The Last Thread

Michael Sala

The Last Thread
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The Last Thread

Michael Sala

Michaelis is four when they first move to Australia, leaving behind the cold and the snow and the mud, the flat grey landscape, his father, his mother’s family, and everything he has ever known. He is seven when they pack up again and go home, nine when they return to Australia.

When you are used to it, leaving is the easiest thing in the world - and where the sea is warm and the days linger, it is easier to forget. But his stepfather is a bully, and the absence of his real father masks a painful truth. Before long, Michaelis learns that no matter how far you go, your past always follows you, trailing questions in its wake.

Beginning with memory’s first fragments, The Last Thread traces a boy’s journey into adulthood against a backdrop of family secrets, betrayals and unhealed wounds.

Review

‘Australia Fair Lookout. Introspection strictly forbidden,’ reads a favourite Leunig cartoon of mine. I thought of this when reading Michael Sala’s fine debut novel, The Last Thread, for in it he summons a degree of self-examination which our culture is certainly not noted for, and (until J.M. Coetzee arrived on our shores, perhaps) is likewise none too common in Australian letters. Sala, for whom the move to Australia in the 1980s – as a young boy only on the cusp of understanding – was a significant and traumatic upheaval, clearly experienced a turn within almost from the beginning. This book, all these years later, is perhaps the reckoning (one can’t say ‘working out’) he had to have.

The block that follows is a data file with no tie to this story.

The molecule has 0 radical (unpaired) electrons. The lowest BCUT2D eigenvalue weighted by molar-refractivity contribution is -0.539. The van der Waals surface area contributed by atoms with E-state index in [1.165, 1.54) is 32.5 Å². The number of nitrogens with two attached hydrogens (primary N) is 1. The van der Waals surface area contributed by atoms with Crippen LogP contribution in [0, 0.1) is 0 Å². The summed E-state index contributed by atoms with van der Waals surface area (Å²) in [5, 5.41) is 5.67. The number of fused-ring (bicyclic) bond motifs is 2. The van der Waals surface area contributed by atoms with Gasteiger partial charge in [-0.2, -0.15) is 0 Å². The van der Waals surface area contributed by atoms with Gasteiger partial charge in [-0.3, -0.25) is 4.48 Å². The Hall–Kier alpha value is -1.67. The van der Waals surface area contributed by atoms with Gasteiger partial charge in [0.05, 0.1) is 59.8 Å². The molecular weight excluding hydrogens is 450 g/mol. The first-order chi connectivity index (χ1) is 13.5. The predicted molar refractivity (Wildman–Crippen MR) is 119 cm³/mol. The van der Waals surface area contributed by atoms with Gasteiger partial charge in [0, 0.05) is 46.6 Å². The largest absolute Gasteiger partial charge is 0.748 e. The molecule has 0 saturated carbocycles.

The book’s narrative arc is straightforward enough: the dimly remembered early childhood in 1970s Holland of Michaelis/Michael, from whose perspective the story is told, and his older brother Con; their emigration to Oz with their mum and stepdad; a return visit, maybe for good; but then back to Australia, and a hardscrabble upbringing literally at the hands of their stepdad, Dirk, and their Holocaust-obsessed (and in her life-choices seemingly masochistic!) mother Nici.

But I would caution against reading The Last Thread too much in the autobiographical vein. For all we know, everything that happens in the book (and be warned, there are some squeamish moments) happened ‘in reality’, exactly as described; but the fashioning of a self is always about perspectives, about the stories that we tell ourselves and those that are told to us. And it is here where Sala’s storytelling gifts are everywhere on display: from his astonishingly sensitive, steady gaze as young Michaelis tries to process and understand his fissured world, to the vivid tableaux he conjures of the misty Dutch countryside, or the wild lonely seas of Australia’s east coast, or the many and varied faces of the city of Newcastle.

By the end I almost wanted to look away. But as W.G. Sebald has written, ‘the description of misfortune contains within itself the possibility of its overcoming’. This tale could never be written dispassionately – the emotions are too raw, the sadness too heavy – but the filaments of hope that bind and sustain are also everywhere present. The Last Thread is a gutsy, moving, beautifully wrought and utterly compelling work by Sala – a hymn to love that I don’t think will be forgotten by any reader.


Martin Shaw, Readings’ Books Division Manager, is what they call a ‘career bookseller’, which might be an interesting concept as the world turns ‘E’. Formerly an avid fiction reader, now ‘Jolly Jumper’ supervisor to an adorable 7-month-old. Follow him on twitter - @thebooksdesk

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